Thanks Joanne. I try to borrow others’ words to wrap up what I’ve tried to say!

  12. Hi CD: We’ve been ghosts as of late, working on our next book in our series but we’re back in the blogosphere making our way back to our fav blogs. Loved this post. Dandelions are annoying as heck. And I thought you’re analogy was spot on. My daughter hears me gripe about them all the time. So she recently pointed me to a site that shows all the benefits of Dandelion greens. (vitamins, the amazing dishes you can make with them. Guess who’s coming to dinner? Some tasty Dandelions!! lol 😉 I watch this show all the time (Caught on Camera) which usually makes me laugh after a hard day at work. This one had me up out of my seat screaming at the T.V. It was of a father who attacked a ref for not penalizing a player for hurting another player who happened to be his son; a really bad call!!! People are tired of ref’s who have no business in that position. This video I’m leaving is (to me) one of the worst examples of bad ref’ing. (not a word but I’m going with it. lol) I’ve been into MMA for a while. Thought you would enjoy this CD. https://www.youtube.com/watch?v=TS6ArBlo8wo

    1. Eli Pacheco says:

      That video was tough to watch, and I’m not even an MMA fan or appreciator. To see one fighter essentially lose a fight because of poor officiating …

      Let me clarify one thing.

      Poor officiating to me doesn’t mean missing an occasional call, even a big one. That’s the human element and I can live with that.

      Poor officiating to me is not understanding the rules. I have to turn up at the pitch knowing what is legal and illegal. I expect my players and opposition to know it, I wish for my parents to know it, and I trust the officials to know it, not only for fairness, but for safety.

      The losing fighter in that bout took a horrible beating that shouldn’t have occurred. Incredible.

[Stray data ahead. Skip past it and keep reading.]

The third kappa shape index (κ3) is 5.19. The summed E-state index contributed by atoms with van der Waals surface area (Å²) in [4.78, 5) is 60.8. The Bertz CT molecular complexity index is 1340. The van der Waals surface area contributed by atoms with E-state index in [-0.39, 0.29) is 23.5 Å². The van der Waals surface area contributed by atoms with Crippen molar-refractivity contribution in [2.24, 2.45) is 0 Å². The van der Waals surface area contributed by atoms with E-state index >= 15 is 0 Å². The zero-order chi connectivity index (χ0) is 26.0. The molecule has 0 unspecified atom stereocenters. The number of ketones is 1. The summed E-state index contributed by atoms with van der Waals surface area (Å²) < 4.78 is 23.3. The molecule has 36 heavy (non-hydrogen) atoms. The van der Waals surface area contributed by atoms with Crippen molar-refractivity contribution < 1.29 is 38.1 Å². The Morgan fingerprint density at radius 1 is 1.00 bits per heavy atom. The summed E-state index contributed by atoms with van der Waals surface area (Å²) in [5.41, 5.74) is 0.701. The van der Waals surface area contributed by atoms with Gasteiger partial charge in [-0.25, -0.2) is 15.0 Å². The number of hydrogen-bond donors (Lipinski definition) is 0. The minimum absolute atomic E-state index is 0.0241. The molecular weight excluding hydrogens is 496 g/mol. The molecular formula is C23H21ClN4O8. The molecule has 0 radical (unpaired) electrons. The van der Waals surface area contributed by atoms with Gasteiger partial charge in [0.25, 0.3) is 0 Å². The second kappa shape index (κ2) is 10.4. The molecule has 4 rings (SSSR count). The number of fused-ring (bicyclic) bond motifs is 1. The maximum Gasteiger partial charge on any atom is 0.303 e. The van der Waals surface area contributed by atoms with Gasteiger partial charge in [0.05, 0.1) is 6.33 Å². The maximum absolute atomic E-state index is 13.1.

Pass the dandelion salsa, would you?

  13. kismaslife says:

    Con-artist dandelions. LOVE IT! When my kids were small, I would bribe them with candy to pick them before they turned into the little clouds of evil that spread like a virus they can be.

    1. Eli Pacheco says:

      Aren’t they, though? She’d just asked the definition of a con artist, and dandelions were here first thought.

      Heck, I’d still pick them for candy.

  14. tamaralikecamera says:

    I wish this for all: “My hope is that the pills you take in a lifetime are minimal, and the reasons you need to take them just as small”
    But mostly me because I don’t really know how to swallow pills so I just keep hoping I’ll never have to… but… I probably will someday! (and yes, they give me “the pink bubblegum stuff” for occasional use)

    1. Eli Pacheco says:

      Unlike Huey Lewis, I *don’t* want a new drug. What do you do for a headache? Here in the south, you can take BC powder.

      1. tamaralikecamera says:

        I don’t get headaches, but in the rare occasion that I do I can just use peppermint oil on it. And if that doesn’t work, children’s chewable Motrin, baby.

  15. Rorybore says:

    I only take drugs – OTC to be clear! – during one very specific time of the month. And I take a lot some months. I need them so that I will like people at that time.
    you’re welcome world! 🙂

    1. Eli Pacheco says:

      – The more you know, the more you grow.

  16. Ann Koplow says:

    Eli! I think you’re handsome and a great writer.

    1. Eli Pacheco says:

      Well, good gravy Ann. There’s no good answer to that but to say thank you.